Following the death of Fidel Castro, Sen. Marco Rubio, R-Florida, offered up sharp criticisms of foreign leaders who eulogized the 90-year-old Cuban dictator, saying they had to “answer for their own hypocrisy” in reacting to Castro’s passing.
When asked by CBSN’s Reena Ninan why some would speak positively about Castro, Rubio, who is Cuban-American, gave a blistering rebuke.
“Some world leaders have praised Castro,” Ninan said Saturday in the CBSN phone interview. “Today, Pope Francis expressed his sorrow. This is not the usual response to the death of a dictator. What do you think that is, that people have just not forgotten?”
“You’ll have to ask each of these individual leaders. Some of these people you’re talking about are people that have never had to live... near him, or anywhere around him or been impacted” by what he’s done, Rubio said. “Others, quite frankly have anti-American sentiments and have always viewed Fidel Castro as a person who stood up to America.”
“And others quite frankly are left-leaning -- they just agree with his ideology,” he said. “Each of these people have to account for their own level of hypocrisy and how they ignore the fact that he jailed and executed and murdered people.”
Leaders like the pope seemed to express their sympathy Saturday in messages to the family members of Castro, an avowed atheist. In a telegram to Raul Castro, Fidel’s brother and the current leader of Cuba, Francis offered “my sense of grief to your excellency and family.”
Mexican President Enrique Pena Nieto tweeted that “Fidel Castro was a friend of Mexico, promoting bilateral relations based on respect, dialogue and solidarity.”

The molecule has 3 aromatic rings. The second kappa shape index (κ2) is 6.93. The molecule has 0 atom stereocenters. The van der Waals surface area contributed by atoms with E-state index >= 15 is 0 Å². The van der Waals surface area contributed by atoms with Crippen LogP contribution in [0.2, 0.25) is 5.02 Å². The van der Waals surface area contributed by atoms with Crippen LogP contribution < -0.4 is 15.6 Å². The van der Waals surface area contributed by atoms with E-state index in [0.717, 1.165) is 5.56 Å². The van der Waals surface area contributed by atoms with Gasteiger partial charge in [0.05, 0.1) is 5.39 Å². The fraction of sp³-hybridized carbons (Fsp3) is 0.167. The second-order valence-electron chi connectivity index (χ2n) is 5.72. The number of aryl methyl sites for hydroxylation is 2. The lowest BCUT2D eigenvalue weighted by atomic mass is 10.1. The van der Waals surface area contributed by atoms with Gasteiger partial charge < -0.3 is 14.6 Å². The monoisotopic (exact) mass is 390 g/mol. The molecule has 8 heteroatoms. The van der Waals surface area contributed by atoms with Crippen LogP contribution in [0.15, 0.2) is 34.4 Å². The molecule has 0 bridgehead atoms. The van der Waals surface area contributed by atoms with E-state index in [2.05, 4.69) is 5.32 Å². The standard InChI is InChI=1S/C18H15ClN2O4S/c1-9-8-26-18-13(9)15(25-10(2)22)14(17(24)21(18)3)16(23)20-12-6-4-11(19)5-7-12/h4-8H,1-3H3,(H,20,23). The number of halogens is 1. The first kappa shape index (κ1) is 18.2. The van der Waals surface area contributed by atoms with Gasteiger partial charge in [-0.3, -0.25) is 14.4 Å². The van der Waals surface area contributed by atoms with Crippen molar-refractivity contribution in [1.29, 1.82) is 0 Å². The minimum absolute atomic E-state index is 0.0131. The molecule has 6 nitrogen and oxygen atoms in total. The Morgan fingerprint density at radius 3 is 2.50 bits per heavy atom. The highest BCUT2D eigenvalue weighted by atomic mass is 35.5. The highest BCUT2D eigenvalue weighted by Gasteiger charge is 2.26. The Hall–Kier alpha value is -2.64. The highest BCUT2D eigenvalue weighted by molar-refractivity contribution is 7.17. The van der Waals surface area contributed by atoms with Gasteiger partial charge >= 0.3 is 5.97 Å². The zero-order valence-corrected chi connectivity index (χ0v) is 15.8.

And Indian Prime Minister Narendra Modi said on Twitter that “Fidel Castro was one of the most iconic personalities of the 20th century. India mourns the loss of a great friend.”
“You’ll have to ask these leaders why they’re hypocrites,” Rubio said of those who complimented the revolutionary. “But I can tell you that he is not a heroic figure in any way.”
In fact, the Florida Republican said, history would judge the Cuban as “one of the most brutal dictators the western hemisphere has ever known.”
Earlier in the day, Rubio even lobbed an attack against President Obama over his “pathetic” statement on Castro.
Asked on CBSN if Castro deserved forgiveness for his crimes, Rubio replied: “Forgiven? Well first of all, to be forgiven, you have to ask for forgiveness...You don’t forgive someone who thinks they never did anything wrong.”
Rubio further urged Americans, and the incoming Trump administration, to bear in mind that “while Fidel Castro is dead, the dictatorship is not.”
His advice for President-elect Donald Trump? “Examine all of our policies towards Cuba with an eye to our goals,” Rubio said, otherwise the island nation will “continue to be a source of mass migration…continue to be a source of economic crimes.”
“Our goal for Cuba should be democracy and freedom because it’s in our national interest. It’s the right thing,” said the Florida senator.
Mr. Trump has been asked before whether he would break off recently reinstated diplomatic relations with Cuba on the first day of his presidency, considering the civil liberties violations by the Castro government.
“I would do whatever you have to do to get a strong agreement,” Mr. Trump, during an interview with CBS Miami, said late in his presidential campaign. “And people want an agreement, I like the idea of an agreement, but it has to be a real agreement. So if you call that for negotiation purposes, whatever you have to do to make a great deal for the people of Cuba. So important.”